Beach fronts closed until further notice

  • Beach access points are blocked off with various forms of barricades to inform the public of the current beach closures. (photo by Liza Mitchell)
    Beach access points are blocked off with various forms of barricades to inform the public of the current beach closures. (photo by Liza Mitchell)

At 4:30 p.m. March 20, the Jacksonville Beach oceanfront was lined with families, sun worshipers and dog walkers. A half hour later, the Duval County beach was empty and closed indefinitely to help slow the spread of COVID-19.
Jacksonville Mayor Lenny Curry said in a March 20 news conference that the decision was made in the interest of public safety with input from the mayors of the three Beaches. Florida Gov. Ron DeSantis also issued an executive order closing the beaches in Broward and Palm Beach counties until March 31. Beaches in Duval County will remain closed until further notice.
“I understand the concern. The weather is going to be beautiful. People are going to want to be out there soaking up the sun,” said Curry. “In the end, when people congregate on the beaches, even when they try to social distance, when the tides come in it’s virtually impossible. When that happens, you can’t manage it. It’s like ants on a hill.”
Just before 5 p.m. March 20, Jacksonville Beach police mobilized in the parking lot of the lifeguard station. In a coordinated effort, officers and lifeguards initiated the closure by driving along the beach in SUVs, ATVs and lifeguard vehicles, alerting beachgoers that it was time to leave.
“We figured that was the way to do it. Decisively and very politely. We were not forceful and everyone nicely complied and we appreciate that. I would like to thank the community and any visitors for understanding and being respectful to lifeguards and police. People have been very cooperative and understanding. Only a few people have claimed not to have heard of the beach closure and left without incident,” said Rob Emahiser, captain of Ocean Rescue in Jacksonville Beach.
Emahiser said the effort required police and lifeguards to coordinate actions across the board to eliminate any confusion about protocol in each city. While the situation itself is unprecedented, the Beaches cities have worked in unison to close beaches during a hurricane.
“The same thing is affecting the whole area and we should all be on the same page. But I’ve never in 25 years seen the beach actually physically, completely empty. For the hurricanes, there are lots of looky-loos and a lot of observers, curious people coming for the excitement, but we did not have that in this situation. We were concerned that would be a problem, but it was not that terrible,” he said.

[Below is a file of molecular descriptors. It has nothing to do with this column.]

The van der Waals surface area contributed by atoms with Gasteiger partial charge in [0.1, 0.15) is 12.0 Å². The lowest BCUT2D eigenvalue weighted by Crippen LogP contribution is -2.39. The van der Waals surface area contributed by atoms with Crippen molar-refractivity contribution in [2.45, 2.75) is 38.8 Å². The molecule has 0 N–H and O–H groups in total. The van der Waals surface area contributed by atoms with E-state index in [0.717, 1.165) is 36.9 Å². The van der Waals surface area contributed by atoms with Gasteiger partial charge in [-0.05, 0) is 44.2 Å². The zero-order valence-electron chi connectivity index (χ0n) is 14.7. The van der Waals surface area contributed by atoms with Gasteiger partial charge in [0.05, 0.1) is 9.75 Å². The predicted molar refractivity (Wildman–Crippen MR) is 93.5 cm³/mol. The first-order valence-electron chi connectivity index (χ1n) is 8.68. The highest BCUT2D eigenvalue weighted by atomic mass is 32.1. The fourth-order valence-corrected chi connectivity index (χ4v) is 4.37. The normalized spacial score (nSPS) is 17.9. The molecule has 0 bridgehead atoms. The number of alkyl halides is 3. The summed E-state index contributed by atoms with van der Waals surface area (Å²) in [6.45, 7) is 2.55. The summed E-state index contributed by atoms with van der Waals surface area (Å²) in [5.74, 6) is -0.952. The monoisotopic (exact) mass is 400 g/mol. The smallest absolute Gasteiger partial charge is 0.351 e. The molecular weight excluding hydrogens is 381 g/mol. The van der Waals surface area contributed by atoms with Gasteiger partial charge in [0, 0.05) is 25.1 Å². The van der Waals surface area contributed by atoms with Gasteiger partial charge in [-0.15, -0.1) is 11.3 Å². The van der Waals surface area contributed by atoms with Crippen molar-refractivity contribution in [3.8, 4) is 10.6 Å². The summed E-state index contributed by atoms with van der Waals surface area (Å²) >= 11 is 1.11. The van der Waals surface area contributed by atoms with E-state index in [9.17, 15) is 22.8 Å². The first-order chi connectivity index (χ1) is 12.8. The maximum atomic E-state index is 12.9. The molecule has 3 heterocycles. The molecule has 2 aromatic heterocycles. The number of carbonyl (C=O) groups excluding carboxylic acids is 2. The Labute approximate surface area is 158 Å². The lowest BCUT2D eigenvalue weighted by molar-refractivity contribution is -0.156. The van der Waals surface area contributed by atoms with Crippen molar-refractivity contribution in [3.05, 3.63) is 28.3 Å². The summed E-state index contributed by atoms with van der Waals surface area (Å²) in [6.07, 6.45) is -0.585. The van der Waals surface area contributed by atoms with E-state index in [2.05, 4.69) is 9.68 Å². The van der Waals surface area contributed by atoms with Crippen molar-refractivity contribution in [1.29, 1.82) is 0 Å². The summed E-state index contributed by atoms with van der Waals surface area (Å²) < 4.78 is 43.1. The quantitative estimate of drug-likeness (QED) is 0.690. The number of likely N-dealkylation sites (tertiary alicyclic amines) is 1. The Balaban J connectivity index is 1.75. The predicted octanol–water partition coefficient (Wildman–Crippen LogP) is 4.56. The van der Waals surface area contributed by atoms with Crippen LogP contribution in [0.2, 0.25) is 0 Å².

Emahiser said this experience could be used to model scenarios of coordinated action in other emergency situations.
“Every time we have a large event like this, we try to take lessons forward from it. We try and learn from it. We’ve done this before during a hurricane and this was even smoother. We’re being very careful here and keeping our staff to a minimum. I’m sure somebody somewhere is getting some unpleasant emails or comments [saying that] this is unnecessary and we can assure everybody that this is necessary,” Emahiser said.
City staff is taking the same precautions, closing most public buildings in Jacksonville, Neptune and Atlantic Beach. The Atlantic Beach Police building is currently open to the public; however, if residents need nonemergency assistance, the city is urging them to call the police station at 904-247-5859 rather than come into the building.
Parking lots in all beach endzones are currently blocked off, some with barricades, safety cones and yellow caution tape, and signs are posted to inform people of the closures. Violators will be considered trespassing. Police and lifeguards are patrolling the beaches to ensure citizens are in compliance.
As of March 24, the Jacksonville Beach Police Department said there have been no violators and they have had no confrontations.
“I want to thank the general public for their cooperation,” said Jacksonville Beach Police Chief Gene Paul Smith.
The public’s cooperation has made enforcement easier and helped with overall public health and safety, said Smith.
The beaches will remain closed indefinitely.
“At some point we will open the beach back up and we do expect to be very busy at that time … [The beach closure] is the right thing to do and the thing that we must do. It won’t be forever,” says Emahiser.

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